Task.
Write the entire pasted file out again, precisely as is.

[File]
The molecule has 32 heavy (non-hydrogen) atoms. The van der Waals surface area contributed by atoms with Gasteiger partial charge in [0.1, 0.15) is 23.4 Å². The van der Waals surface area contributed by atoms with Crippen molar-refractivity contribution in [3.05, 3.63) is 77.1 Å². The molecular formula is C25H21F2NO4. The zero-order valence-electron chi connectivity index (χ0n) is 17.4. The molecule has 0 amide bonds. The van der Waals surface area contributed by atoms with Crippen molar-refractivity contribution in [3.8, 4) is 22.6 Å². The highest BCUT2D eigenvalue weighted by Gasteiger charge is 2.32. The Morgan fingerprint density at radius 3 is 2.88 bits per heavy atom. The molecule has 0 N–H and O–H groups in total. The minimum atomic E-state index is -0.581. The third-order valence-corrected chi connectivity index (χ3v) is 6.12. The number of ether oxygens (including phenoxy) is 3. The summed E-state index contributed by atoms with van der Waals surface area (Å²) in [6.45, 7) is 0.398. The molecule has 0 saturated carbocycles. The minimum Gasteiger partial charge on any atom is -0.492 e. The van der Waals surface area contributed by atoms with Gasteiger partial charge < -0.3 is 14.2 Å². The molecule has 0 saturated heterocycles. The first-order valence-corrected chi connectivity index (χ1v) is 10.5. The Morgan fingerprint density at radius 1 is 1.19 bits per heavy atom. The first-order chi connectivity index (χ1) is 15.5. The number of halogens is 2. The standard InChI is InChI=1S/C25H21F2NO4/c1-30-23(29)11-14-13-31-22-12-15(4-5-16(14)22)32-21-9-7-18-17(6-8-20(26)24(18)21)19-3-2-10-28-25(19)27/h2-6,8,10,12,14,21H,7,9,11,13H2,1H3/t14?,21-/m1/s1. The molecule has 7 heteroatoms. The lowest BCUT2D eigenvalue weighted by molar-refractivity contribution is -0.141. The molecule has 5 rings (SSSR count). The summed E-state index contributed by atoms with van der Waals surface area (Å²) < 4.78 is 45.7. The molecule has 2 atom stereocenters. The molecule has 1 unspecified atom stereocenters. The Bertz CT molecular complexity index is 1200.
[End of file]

The molecule has 32 heavy (non-hydrogen) atoms. The van der Waals surface area contributed by atoms with Gasteiger partial charge in [0.1, 0.15) is 23.4 Å². The van der Waals surface area contributed by atoms with Crippen molar-refractivity contribution in [3.05, 3.63) is 77.1 Å². The molecular formula is C25H21F2NO4. The zero-order valence-electron chi connectivity index (χ0n) is 17.4. The molecule has 0 amide bonds. The van der Waals surface area contributed by atoms with Crippen molar-refractivity contribution in [3.8, 4) is 22.6 Å². The highest BCUT2D eigenvalue weighted by Gasteiger charge is 2.32. The Morgan fingerprint density at radius 3 is 2.88 bits per heavy atom. The molecule has 0 N–H and O–H groups in total. The minimum atomic E-state index is -0.581. The third-order valence-corrected chi connectivity index (χ3v) is 6.12. The number of ether oxygens (including phenoxy) is 3. The summed E-state index contributed by atoms with van der Waals surface area (Å²) in [6.45, 7) is 0.398. The molecule has 0 saturated carbocycles. The minimum Gasteiger partial charge on any atom is -0.492 e. The van der Waals surface area contributed by atoms with Gasteiger partial charge < -0.3 is 14.2 Å². The molecule has 0 saturated heterocycles. The first-order valence-corrected chi connectivity index (χ1v) is 10.5. The Morgan fingerprint density at radius 1 is 1.19 bits per heavy atom. The first-order chi connectivity index (χ1) is 15.5. The number of halogens is 2. The standard InChI is InChI=1S/C25H21F2NO4/c1-30-23(29)11-14-13-31-22-12-15(4-5-16(14)22)32-21-9-7-18-17(6-8-20(26)24(18)21)19-3-2-10-28-25(19)27/h2-6,8,10,12,14,21H,7,9,11,13H2,1H3/t14?,21-/m1/s1. The molecule has 7 heteroatoms. The lowest BCUT2D eigenvalue weighted by molar-refractivity contribution is -0.141. The molecule has 5 rings (SSSR count). The summed E-state index contributed by atoms with van der Waals surface area (Å²) < 4.78 is 45.7. The molecule has 2 atom stereocenters. The molecule has 1 unspecified atom stereocenters. The Bertz CT molecular complexity index is 1200.